Author: Jennifer Chiaverini
Summary: The story behind the famous carol, “I Heard the Bells on Christmas Day”. The book follows the stories of a nun, an architect, a widow, a priest, a sister and brother, a military wife, and choir director, all against the backdrop of the poet Henry Wadsworth Longfellow and his life leading up to his writing the famous Christmas poem. All the stories connect in the hallowed sanctuary of an old Boston cathedral, just down the street from Longfellow’s home, now turned museum.
Chiaverini is the author of bestsellers like The Spy Mistress, Mrs. Lincoln’s Rival, and Mrs. Lincoln’s Dressmaker. It’s no surprise she continues using the backdrop of the Civil War and this poem created in the midst of one of the darkest points in American history.
Yet, as I read this book I didn’t feel like I was reading history, but news clippings of yesterday and today. I didn’t expect this book to be more of a history lesson, but I loved it, because I love history. History is supposed to help us learn from our mistakes, remember the good moments to celebrate, and create a brighter future. As I read about Longfellow’s experience of watching the Civil War unfold I felt stunned by how similar the dissension between the states then is to the dissension we’re experiencing now. We’re fighting each other, riots and fires are breaking out everywhere, and there’s a fight over who we want as our leader. How can we take so many strides to being better, to find ourselves falling into the same trap of disunity that divided our nation last time.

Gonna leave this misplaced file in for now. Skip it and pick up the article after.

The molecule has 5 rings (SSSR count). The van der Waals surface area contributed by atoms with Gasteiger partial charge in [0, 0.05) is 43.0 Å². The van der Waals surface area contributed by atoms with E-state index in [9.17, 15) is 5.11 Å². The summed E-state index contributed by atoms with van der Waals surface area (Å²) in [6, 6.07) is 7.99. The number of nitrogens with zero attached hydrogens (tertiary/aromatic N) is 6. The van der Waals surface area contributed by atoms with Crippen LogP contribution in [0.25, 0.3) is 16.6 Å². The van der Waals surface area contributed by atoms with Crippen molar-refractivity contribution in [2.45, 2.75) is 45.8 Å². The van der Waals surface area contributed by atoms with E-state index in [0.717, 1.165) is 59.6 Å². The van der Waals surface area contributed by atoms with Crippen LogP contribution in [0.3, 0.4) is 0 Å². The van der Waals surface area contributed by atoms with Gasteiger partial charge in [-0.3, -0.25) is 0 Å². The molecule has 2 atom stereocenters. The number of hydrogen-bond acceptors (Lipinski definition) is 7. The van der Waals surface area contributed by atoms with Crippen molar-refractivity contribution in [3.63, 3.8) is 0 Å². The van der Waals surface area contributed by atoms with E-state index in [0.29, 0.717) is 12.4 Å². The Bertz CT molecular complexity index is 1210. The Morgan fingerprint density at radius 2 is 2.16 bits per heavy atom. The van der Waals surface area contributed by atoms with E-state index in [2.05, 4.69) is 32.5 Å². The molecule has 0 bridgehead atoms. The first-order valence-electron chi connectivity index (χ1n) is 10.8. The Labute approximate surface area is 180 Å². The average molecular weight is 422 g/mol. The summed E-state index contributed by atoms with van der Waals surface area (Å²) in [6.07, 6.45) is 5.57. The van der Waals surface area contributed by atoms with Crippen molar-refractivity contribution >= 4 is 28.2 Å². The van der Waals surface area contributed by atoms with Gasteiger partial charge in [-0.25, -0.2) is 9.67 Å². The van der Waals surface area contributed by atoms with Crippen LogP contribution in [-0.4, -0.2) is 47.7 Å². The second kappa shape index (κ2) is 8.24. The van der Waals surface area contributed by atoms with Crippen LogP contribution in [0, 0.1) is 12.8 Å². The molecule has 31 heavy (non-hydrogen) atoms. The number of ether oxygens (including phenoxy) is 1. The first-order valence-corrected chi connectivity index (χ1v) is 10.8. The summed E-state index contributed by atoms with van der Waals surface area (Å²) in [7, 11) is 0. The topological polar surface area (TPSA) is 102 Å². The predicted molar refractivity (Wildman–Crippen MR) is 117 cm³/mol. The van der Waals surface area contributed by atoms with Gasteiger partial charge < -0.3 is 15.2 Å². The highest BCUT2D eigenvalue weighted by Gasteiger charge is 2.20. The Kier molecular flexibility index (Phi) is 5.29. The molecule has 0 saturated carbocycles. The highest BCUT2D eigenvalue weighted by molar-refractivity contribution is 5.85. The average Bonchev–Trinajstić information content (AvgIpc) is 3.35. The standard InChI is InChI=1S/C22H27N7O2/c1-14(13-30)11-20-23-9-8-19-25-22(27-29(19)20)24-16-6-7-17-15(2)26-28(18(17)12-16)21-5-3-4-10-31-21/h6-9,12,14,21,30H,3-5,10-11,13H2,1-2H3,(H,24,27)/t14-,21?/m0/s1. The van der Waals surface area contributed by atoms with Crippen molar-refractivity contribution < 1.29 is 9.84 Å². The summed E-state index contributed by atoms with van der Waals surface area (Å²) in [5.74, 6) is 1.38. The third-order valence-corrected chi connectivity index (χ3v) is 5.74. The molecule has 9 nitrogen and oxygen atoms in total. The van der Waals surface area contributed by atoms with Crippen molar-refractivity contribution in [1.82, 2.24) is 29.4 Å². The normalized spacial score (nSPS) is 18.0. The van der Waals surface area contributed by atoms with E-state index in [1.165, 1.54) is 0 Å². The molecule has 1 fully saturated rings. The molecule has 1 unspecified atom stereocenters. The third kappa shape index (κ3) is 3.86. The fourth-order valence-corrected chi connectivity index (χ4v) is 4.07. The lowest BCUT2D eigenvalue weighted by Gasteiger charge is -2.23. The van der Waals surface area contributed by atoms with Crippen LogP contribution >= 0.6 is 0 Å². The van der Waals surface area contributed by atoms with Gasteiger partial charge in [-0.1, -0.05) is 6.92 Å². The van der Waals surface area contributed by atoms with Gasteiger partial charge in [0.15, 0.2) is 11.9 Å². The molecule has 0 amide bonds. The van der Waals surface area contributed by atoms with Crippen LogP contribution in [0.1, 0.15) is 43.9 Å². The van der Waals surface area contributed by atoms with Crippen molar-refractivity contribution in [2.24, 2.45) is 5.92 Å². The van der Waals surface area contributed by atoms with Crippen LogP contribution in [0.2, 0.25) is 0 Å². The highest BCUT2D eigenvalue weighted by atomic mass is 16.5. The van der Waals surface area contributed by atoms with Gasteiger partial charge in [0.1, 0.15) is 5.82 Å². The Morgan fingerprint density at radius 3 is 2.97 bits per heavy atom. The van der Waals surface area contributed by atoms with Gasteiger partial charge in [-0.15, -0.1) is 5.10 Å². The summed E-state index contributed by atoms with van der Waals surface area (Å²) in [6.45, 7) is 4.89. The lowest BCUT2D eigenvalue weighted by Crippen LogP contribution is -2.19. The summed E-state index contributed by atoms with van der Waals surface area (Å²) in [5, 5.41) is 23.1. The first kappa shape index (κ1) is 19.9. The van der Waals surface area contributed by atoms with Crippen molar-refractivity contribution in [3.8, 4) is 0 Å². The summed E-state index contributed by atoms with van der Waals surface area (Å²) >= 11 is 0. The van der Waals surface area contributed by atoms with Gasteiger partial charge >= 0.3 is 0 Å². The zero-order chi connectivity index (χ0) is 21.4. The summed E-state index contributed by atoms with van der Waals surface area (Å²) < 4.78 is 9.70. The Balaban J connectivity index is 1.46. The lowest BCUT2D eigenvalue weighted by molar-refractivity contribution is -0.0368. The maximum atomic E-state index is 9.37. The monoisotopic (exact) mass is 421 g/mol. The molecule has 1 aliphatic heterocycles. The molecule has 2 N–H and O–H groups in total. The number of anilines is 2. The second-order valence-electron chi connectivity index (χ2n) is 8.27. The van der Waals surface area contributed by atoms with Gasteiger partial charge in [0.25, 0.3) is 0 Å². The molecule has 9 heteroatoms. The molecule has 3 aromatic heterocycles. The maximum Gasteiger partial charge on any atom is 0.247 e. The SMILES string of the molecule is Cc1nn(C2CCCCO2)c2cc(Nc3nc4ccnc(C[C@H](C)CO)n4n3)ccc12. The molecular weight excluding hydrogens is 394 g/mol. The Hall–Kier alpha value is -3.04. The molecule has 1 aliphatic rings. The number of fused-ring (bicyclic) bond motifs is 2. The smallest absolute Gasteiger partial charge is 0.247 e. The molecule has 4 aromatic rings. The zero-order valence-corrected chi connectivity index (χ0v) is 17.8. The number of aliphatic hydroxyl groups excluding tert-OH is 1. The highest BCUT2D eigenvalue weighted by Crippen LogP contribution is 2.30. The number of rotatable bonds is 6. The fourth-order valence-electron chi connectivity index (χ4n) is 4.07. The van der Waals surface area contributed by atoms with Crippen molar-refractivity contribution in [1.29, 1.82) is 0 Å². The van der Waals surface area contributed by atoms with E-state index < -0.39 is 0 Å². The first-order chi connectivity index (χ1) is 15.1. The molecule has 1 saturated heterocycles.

I never paid attention to the carol, I Heard the Bells on Christmas Day, and I didn’t even know if was a poem first. It wasn’t until I went to a Casting Crowns Christmas concert, where they played songs from their new album, one being their version of “I Heard the Bells”. They told the story of the original poem, of how it was written during the Civil War, when “hate was strong” and mocked the song of peace on earth and goodwill to men. What a perfect song to remember after the year we’ve had.
This is what I love about historical fiction. It shines a new light on old stories. Yes, this genre can get it wrong sometimes by adding too much “fiction” and not enough of the “historical”. Ultimately though, historical fiction is a great eye opener, reminding us of history that can touch us in the present.
Just look at last two stanzas the original poem, Christmas Bells, by Longfellow,
This year has seen hate so strong, mocking us all with it’s continually tragedies. As we wrap up this year though, this Christmas, for CHRISTMAS IS NOT CANCELED, the bells are ringing. The bells are ringing! They are reminding us God is not dead, wrong shall fail, right will prevail. Peace on earth, good-will to men! The bells are the smiles on children’s faces, the helping hands of neighbors, the lights on Christmas trees, the community food-banks feeding families in need, and all the other acts of love and kinds we see this season.
Let’s not miss the bells. Let’s not miss the opportunity to be the ring the bells ourselves. I highly recommend this book, and that you make print the original poem off, keep it as a reminder, make it your song for this year and the years to come.
Merry Christmas! Happy Holidays! And may we see peace on earth, good-will to men.